Why is beer carbonated?

The beer and its production

The differences between the types of beer

But what makes the difference between the individual types of beer? It seems like a miracle that so many different end products can be created from just four ingredients. And that's exactly the art of brewing beer!

In order to understand how the different types are created, one also has to know what the individual components do:
The malt determines the character of the beer, it also gives it its color and determines the alcohol content (since this is where the starch is dissolved, from which the alcohol is ultimately created). The hops season the beer with the typical bitter note and have a preservative effect. Finally, the yeast converts the sugar into alcohol. There are top-fermenting and bottom-fermenting yeasts: top-fermenting fermentation at a lower temperature (approx. 15 to 20 ° C) than bottom-fermenting (approx. 4 to 9 ° C), in addition, the yeast settles here on the surface of the beer, at bottom-fermenting on the ground (this is where the terms top and bottom fermented come from).
And water, as the main component of beer, is also decisive for its properties: Different degrees of hardness, salt content, etc. influence the taste. So for Pils z. B. only used soft water.

A big difference between the types of beer is the malt used. Different types of grain (and therefore flavors) can be used for this, mainly barley and wheat, but there are also spelled and rye beers. However, only barley may be used for bottom-fermented beer. The color also develops depending on the temperature at which the malt is dried - the higher and more humid the drying temperature, the darker the beer.

The alcohol content in beer is determined by the concentration of the wort, i.e. the proportion of substances dissolved from the malt in the wort (also called original wort). About a third of the original wort is converted into alcohol.

Here are a few types in a nutshell:

  • Taste: fine-spicy, tasty, slim to slightly full-bodied, mild
  • Smell (referred to as flower): fine-spicy
  • Appearance: bright and shiny
  • Original wort content of 11 - 12%
  • Alcohol content approx. 5% by volume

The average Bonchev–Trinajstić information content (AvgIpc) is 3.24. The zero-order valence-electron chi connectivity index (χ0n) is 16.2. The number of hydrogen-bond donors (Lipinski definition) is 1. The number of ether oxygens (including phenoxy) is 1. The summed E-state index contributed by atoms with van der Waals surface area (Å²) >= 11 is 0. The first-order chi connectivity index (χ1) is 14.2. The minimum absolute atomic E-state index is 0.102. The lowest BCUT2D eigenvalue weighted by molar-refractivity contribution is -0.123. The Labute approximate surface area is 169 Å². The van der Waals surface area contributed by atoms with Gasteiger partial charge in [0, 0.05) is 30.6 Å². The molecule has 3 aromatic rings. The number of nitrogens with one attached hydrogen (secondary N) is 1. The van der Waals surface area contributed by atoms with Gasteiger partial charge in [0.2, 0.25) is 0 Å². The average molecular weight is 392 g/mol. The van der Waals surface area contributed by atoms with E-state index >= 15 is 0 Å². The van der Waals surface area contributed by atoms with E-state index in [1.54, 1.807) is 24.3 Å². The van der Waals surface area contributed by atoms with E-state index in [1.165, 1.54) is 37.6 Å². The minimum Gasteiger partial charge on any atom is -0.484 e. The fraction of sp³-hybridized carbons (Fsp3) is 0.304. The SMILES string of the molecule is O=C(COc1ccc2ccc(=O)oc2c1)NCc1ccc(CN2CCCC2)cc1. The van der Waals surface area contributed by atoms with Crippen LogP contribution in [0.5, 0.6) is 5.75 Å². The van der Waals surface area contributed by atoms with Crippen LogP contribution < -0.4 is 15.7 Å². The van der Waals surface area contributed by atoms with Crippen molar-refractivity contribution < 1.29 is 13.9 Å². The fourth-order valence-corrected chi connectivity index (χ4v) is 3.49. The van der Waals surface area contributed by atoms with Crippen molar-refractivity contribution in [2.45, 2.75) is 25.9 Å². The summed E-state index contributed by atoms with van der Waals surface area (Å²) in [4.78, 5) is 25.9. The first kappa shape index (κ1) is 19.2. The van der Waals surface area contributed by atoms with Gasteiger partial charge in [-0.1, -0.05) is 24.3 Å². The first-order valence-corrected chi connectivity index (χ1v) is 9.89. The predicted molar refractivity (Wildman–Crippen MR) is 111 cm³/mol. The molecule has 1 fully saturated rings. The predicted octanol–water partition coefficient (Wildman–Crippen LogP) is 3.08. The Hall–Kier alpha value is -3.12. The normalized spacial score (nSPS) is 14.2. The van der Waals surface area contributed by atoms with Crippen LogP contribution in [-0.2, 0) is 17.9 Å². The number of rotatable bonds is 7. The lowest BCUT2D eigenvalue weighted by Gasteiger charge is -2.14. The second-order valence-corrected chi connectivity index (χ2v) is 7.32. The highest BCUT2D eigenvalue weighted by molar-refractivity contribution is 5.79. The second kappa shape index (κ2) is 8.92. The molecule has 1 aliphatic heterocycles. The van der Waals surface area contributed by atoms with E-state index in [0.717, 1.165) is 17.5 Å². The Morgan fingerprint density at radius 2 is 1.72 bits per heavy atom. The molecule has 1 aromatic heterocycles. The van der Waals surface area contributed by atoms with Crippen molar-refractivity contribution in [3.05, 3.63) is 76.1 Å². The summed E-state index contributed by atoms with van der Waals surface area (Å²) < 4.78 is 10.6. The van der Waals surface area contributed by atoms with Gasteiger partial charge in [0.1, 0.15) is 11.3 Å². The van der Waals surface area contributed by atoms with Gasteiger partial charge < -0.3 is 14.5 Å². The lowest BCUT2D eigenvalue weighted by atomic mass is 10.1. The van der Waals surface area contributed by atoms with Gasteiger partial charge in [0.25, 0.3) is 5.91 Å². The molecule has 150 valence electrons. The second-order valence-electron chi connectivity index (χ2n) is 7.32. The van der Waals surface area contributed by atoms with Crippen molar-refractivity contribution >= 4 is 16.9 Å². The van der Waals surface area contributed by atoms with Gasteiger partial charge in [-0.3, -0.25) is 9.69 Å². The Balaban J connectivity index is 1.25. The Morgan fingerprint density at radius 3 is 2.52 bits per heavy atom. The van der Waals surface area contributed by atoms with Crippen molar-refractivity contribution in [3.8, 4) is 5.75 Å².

• Bottom fermented
  • relatively low hop content and therefore mild in taste
  • bottom-fermented beers have to be stored longer than top-fermented beers; from this the name “lager” developed
  • If a “beer” is ordered in Lower Bavaria without any further information, it means a light beer
  • popular mixed drink is the shandy (outside of Bavaria also often referred to as "Alsterwasser")
  • Variant of the "Hellen", which has a little more original gravity (over 12%)
  • Taste: tasty, full-bodied, soft, slightly malty-aromatic, rounded bitterness
  • Smell / flower: slightly malty-floral
  • Appearance: golden yellow and shiny
  • Alcohol content approx. 5.5% by volume
  • There is both light and dark wheat beer, clear crystal wheat, light wheat and the wheat beer bock as a stronger variant. Alcohol-free varieties are now also available. Taste, smell, appearance as well as original wort and alcohol content differ depending on the variant
  • The taste and smell of wheat beers are typically more fruity than bottom-fermented beers
  • Appearance: mostly cloudy with yeast, with the exception of the bare crystal wheat, the color varies from light to gold and amber to dark wheat beer
  • Original wort content of 11 - 12% (exceptions are the light wheat with around 7% and the Weizenbierbock with 16 - 18%)
  • Alcohol content approx. 5.3% by volume or approx. 3 (light wheat) and approx. 7.5 (Weizenbierbock)
  • top-fermented
  • high carbonation
  • over 50% wheat malt is used
  • relatively low hop content and therefore mild in taste
  • why the wheat beer is also called "wheat beer", says the Bavarian Brewers' Association here
  • typical mixed drinks with wheat beer:
    • Russ ‘: mixed from light wheat beer and clear lemonade (half each)
      You can find out more about the origin here.
    • Cola wheat: As the name suggests, a mixture of cola and wheat beer
  • Taste: pronounced fine bitter hop bitterness due to the relatively high hop content, tingling, slim and tart
  • Smell / Flower: distinctly hoppy
  • Appearance: bright and shiny
  • Original wort content of 11 - 12%
  • Alcohol content approx. 5% by volume
  • Bottom fermented
  • Highly fermented, therefore only a small amount of residual malt sugar
  • Very light malt and soft water are used for Pils
  • You can find out more about the "invention" of the Pils here
  • Beer with a high original wort content (at least 16%), alcohol content over 6% by volume
  • There are both top-fermented and bottom-fermented varieties, but traditionally the bock beer is bottom-fermented
  • there are both light and dark types, today it is usually understood to mean dark beer
  • Origin of the term: "Einbecker Art" beer became "Ainpökisch beer" and that in turn became "Bock beer"

Source: www.bayrisch-bier.de; www.brauer-bund.de